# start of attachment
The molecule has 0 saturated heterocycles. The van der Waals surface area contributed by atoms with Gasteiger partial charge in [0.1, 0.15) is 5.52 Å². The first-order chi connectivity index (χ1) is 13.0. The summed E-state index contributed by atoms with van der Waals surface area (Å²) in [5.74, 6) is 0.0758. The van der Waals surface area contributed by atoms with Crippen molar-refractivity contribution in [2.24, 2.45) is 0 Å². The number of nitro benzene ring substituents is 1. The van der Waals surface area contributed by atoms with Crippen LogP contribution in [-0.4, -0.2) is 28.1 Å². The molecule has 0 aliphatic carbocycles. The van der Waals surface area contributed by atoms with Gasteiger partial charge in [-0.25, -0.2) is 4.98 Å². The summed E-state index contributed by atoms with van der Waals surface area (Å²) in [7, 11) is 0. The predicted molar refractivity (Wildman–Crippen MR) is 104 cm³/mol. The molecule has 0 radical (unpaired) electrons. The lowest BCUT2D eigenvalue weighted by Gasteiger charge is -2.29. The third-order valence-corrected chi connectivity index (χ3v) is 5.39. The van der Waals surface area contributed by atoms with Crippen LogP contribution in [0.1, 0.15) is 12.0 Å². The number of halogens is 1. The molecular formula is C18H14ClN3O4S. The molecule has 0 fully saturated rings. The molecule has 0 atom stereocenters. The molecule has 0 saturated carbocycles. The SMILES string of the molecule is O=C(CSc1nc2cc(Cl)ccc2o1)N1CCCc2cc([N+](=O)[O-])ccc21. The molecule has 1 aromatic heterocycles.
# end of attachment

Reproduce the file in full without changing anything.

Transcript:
The molecule has 0 saturated heterocycles. The van der Waals surface area contributed by atoms with Gasteiger partial charge in [0.1, 0.15) is 5.52 Å². The first-order chi connectivity index (χ1) is 13.0. The summed E-state index contributed by atoms with van der Waals surface area (Å²) in [5.74, 6) is 0.0758. The van der Waals surface area contributed by atoms with Crippen molar-refractivity contribution in [2.24, 2.45) is 0 Å². The number of nitro benzene ring substituents is 1. The van der Waals surface area contributed by atoms with Crippen LogP contribution in [-0.4, -0.2) is 28.1 Å². The molecule has 0 aliphatic carbocycles. The van der Waals surface area contributed by atoms with Gasteiger partial charge in [-0.25, -0.2) is 4.98 Å². The summed E-state index contributed by atoms with van der Waals surface area (Å²) in [7, 11) is 0. The predicted molar refractivity (Wildman–Crippen MR) is 104 cm³/mol. The molecule has 0 radical (unpaired) electrons. The lowest BCUT2D eigenvalue weighted by Gasteiger charge is -2.29. The third-order valence-corrected chi connectivity index (χ3v) is 5.39. The van der Waals surface area contributed by atoms with Crippen LogP contribution in [0.1, 0.15) is 12.0 Å². The number of halogens is 1. The molecular formula is C18H14ClN3O4S. The molecule has 0 fully saturated rings. The molecule has 0 atom stereocenters. The molecule has 0 saturated carbocycles. The SMILES string of the molecule is O=C(CSc1nc2cc(Cl)ccc2o1)N1CCCc2cc([N+](=O)[O-])ccc21. The molecule has 1 aromatic heterocycles.